- Language of the proceeding.
Commencing Arbitration Proceedings
Where the disputing parties have agreed to a particular set of procedural rules, these rules will usually provide the framework to initiate and conduct the arbitral proceedings and to conclude the proceedings with the issuance of an award. Where the disputants have not designated or agreed to a set of rules, such as in an ad hoc proceeding, the UNCITRAL Model Law on International Commercial Arbitration (“Model Law”) may assist in those jurisdictions where this law has been adopted.
The Model Law is intended to provide the legal framework within a jurisdiction to permit the progress of the arbitral process. The Model Law provisions are intended to allow the constitution of the tribunal in the event of a recalcitrant party resisting arbitration. Once the tribunal is properly constituted, the arbitrator(s) are vested with the authority to conduct the arbitration. The Model Law also contains provisions delineating permissible court intervention in arbitration; generally, courts are only permitted to intervene in order to assist the arbitral process and its progress. Finally, the Model Law provides for the recognition and enforcement of all international commercial arbitration awards.
Enforcement of Foreign Awards
As its name implies, the New York Convention on the Recognition and Enforcement of Foreign Arbitral Awards of 1958 (“Convention”) pertains to the enforcement of an award in a convention state other than the state in which the award is made. The Convention currently applies to the recognition and enforcement of international arbitration awards in more than 145 member states and territories. Article V of the Convention establishes the limited grounds on which the enforcement of a foreign award may be challenged in court. A party resisting enforcement must establish at least one of a number of exclusive grounds for setting aside an award under Article V, such as:
- lack of capacity by one party to enter into an arbitration agreement;
- invalidity of the arbitration agreement;
- lack of proper notice of the appointment of the tribunal or of the arbitration proceedings such that the party was unable to present its case;
- the tribunal’s award exceeds the tribunal’s jurisdiction by the determination of matters not falling within the submission to arbitration;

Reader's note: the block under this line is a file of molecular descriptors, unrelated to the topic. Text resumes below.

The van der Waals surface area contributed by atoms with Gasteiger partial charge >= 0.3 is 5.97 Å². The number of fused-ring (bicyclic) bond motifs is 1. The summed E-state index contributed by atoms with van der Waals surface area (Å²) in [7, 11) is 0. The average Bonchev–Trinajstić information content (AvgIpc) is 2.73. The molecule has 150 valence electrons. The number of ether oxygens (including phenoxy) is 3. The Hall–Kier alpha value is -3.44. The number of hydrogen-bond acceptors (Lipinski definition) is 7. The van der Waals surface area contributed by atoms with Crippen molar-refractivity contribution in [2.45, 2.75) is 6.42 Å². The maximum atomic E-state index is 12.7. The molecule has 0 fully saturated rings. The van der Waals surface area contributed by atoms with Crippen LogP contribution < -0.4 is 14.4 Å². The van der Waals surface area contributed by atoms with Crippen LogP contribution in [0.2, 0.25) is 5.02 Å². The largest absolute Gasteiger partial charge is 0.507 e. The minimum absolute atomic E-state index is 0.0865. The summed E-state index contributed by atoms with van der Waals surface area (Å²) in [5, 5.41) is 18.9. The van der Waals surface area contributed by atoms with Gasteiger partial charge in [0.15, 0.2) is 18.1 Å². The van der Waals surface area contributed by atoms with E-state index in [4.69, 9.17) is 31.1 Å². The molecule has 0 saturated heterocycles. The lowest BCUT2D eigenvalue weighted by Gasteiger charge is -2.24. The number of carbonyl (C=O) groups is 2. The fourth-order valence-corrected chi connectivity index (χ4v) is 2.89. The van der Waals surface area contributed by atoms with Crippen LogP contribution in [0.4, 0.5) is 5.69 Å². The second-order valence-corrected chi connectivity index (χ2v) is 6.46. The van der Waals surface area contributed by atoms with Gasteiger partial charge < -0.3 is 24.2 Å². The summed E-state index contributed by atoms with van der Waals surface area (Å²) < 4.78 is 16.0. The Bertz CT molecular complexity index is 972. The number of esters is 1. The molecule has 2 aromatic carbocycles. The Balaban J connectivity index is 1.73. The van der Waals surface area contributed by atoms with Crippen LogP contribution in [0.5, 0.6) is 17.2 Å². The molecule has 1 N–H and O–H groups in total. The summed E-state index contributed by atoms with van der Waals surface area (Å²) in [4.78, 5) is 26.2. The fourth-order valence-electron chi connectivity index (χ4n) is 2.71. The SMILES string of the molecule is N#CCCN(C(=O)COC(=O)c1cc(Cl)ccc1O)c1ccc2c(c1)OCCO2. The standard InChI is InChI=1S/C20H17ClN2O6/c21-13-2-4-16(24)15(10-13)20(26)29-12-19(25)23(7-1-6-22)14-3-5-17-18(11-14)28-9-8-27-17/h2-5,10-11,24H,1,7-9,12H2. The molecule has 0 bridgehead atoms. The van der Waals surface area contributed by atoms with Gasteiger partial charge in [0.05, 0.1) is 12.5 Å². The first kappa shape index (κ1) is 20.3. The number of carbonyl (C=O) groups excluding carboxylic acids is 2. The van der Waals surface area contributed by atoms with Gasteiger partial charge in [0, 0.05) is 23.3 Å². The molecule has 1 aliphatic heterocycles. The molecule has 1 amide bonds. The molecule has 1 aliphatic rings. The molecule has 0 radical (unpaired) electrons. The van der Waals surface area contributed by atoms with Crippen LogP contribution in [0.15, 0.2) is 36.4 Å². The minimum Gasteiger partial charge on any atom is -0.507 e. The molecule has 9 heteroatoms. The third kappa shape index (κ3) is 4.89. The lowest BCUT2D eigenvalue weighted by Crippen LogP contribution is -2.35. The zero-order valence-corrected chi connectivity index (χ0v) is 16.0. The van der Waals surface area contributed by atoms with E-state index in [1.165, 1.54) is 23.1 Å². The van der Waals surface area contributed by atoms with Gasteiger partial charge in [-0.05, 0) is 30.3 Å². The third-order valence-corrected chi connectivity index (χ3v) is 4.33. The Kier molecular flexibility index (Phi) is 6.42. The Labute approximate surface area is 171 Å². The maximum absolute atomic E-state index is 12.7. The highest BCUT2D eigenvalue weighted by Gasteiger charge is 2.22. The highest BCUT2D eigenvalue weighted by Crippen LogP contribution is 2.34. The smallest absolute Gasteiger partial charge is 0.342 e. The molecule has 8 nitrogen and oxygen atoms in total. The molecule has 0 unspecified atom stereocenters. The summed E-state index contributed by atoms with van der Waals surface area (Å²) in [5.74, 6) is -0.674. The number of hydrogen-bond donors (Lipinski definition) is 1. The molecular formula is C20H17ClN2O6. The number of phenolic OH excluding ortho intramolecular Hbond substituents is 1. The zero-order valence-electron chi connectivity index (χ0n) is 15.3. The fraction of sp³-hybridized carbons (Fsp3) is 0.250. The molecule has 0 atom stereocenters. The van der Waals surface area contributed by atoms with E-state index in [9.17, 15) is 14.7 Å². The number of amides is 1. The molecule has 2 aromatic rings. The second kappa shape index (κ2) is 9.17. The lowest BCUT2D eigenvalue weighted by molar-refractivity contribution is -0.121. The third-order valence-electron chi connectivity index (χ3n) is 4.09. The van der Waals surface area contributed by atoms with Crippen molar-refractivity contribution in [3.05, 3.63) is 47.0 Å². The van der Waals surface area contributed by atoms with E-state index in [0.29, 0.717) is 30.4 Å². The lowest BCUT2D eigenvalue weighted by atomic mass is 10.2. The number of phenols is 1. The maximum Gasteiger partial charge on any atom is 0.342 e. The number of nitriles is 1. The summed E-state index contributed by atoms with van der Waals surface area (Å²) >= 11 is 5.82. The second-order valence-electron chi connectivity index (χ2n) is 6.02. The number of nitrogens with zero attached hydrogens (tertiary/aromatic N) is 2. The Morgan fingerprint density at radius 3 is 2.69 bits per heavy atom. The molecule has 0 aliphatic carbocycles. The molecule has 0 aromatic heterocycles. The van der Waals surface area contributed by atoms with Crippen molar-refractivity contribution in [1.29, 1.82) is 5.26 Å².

- improper constitution of the arbitral tribunal;
- the award has not yet become binding upon the parties;
- the subject matter of the dispute is not capable of settlement by arbitration;
- contravention by the award of the public policy of the state where enforcement of the award is sought.
Under the Convention, the objectives of arbitral finality (i.e., a final decision without further challenges or appeals to the courts) and “fairness” are reinforced. A party resisting enforcement has very limited grounds on which to challenge the enforceability of an arbitral tribunal’s award.
In conclusion, if conducted properly, ADR, particularly international commercial arbitration, can be more efficient, less time consuming and commensurately less costly for the disputing parties. The Model Law, in jurisdictions where it applies, enables the commencement and progress of the arbitral proceedings through to the enforcement of an international commercial award. Likewise, the Convention affects the conclusion of an arbitration by stipulating the recognition and enforcement of a foreign arbitral award with only limited grounds for the refusal of enforcement.
Stephen D. Mau is a NH Bar member who is now in Hong Kong practicing in the area of alternative dispute resolution, particularly international arbitration. He is also a member of the American Arbitration Association. Contact him at Stephen@aculextransational.com
Author’s Note: The author gratefully acknowledges the assistance provided in the preparation of this article by Robert J. Morgan, barrister of England & Wales, Queensland, Australia.